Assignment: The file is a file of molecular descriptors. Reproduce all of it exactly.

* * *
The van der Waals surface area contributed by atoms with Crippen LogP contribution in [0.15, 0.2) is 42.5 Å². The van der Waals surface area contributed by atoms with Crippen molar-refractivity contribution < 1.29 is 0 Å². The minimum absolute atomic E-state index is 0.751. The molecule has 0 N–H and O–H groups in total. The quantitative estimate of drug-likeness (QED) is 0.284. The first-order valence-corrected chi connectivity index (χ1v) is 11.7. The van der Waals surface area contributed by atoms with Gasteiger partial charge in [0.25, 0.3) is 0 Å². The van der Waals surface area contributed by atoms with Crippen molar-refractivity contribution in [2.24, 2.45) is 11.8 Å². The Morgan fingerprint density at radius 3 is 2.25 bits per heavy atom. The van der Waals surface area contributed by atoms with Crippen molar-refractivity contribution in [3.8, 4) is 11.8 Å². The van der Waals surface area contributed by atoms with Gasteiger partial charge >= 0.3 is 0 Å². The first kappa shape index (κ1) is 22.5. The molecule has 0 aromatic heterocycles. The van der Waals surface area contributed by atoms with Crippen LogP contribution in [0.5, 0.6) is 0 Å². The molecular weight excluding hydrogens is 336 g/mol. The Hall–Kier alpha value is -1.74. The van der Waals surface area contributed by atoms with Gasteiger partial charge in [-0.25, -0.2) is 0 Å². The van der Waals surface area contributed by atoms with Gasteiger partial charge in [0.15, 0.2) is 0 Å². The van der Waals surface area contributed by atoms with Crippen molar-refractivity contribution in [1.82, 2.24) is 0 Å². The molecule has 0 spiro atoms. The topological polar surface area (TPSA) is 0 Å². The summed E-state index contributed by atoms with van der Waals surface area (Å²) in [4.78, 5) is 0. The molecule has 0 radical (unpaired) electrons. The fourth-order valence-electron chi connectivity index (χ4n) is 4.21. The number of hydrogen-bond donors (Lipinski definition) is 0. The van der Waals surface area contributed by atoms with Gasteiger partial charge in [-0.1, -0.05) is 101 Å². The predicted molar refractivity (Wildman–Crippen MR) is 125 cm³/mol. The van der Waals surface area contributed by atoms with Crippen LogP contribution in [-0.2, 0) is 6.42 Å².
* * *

The van der Waals surface area contributed by atoms with Crippen LogP contribution in [0.15, 0.2) is 42.5 Å². The van der Waals surface area contributed by atoms with Crippen molar-refractivity contribution < 1.29 is 0 Å². The minimum absolute atomic E-state index is 0.751. The molecule has 0 N–H and O–H groups in total. The quantitative estimate of drug-likeness (QED) is 0.284. The first-order valence-corrected chi connectivity index (χ1v) is 11.7. The van der Waals surface area contributed by atoms with Gasteiger partial charge in [0.25, 0.3) is 0 Å². The van der Waals surface area contributed by atoms with Crippen molar-refractivity contribution in [2.24, 2.45) is 11.8 Å². The Morgan fingerprint density at radius 3 is 2.25 bits per heavy atom. The van der Waals surface area contributed by atoms with Crippen molar-refractivity contribution in [3.8, 4) is 11.8 Å². The van der Waals surface area contributed by atoms with Gasteiger partial charge >= 0.3 is 0 Å². The first kappa shape index (κ1) is 22.5. The molecule has 0 aromatic heterocycles. The van der Waals surface area contributed by atoms with Crippen LogP contribution in [0.5, 0.6) is 0 Å². The molecular weight excluding hydrogens is 336 g/mol. The Hall–Kier alpha value is -1.74. The van der Waals surface area contributed by atoms with Gasteiger partial charge in [-0.25, -0.2) is 0 Å². The van der Waals surface area contributed by atoms with Gasteiger partial charge in [0.15, 0.2) is 0 Å². The van der Waals surface area contributed by atoms with Crippen molar-refractivity contribution in [1.82, 2.24) is 0 Å². The molecule has 0 spiro atoms. The topological polar surface area (TPSA) is 0 Å². The summed E-state index contributed by atoms with van der Waals surface area (Å²) in [4.78, 5) is 0. The molecule has 0 radical (unpaired) electrons. The fourth-order valence-electron chi connectivity index (χ4n) is 4.21. The number of hydrogen-bond donors (Lipinski definition) is 0. The van der Waals surface area contributed by atoms with Gasteiger partial charge in [-0.1, -0.05) is 101 Å². The predicted molar refractivity (Wildman–Crippen MR) is 125 cm³/mol. The van der Waals surface area contributed by atoms with Crippen LogP contribution in [-0.2, 0) is 6.42 Å².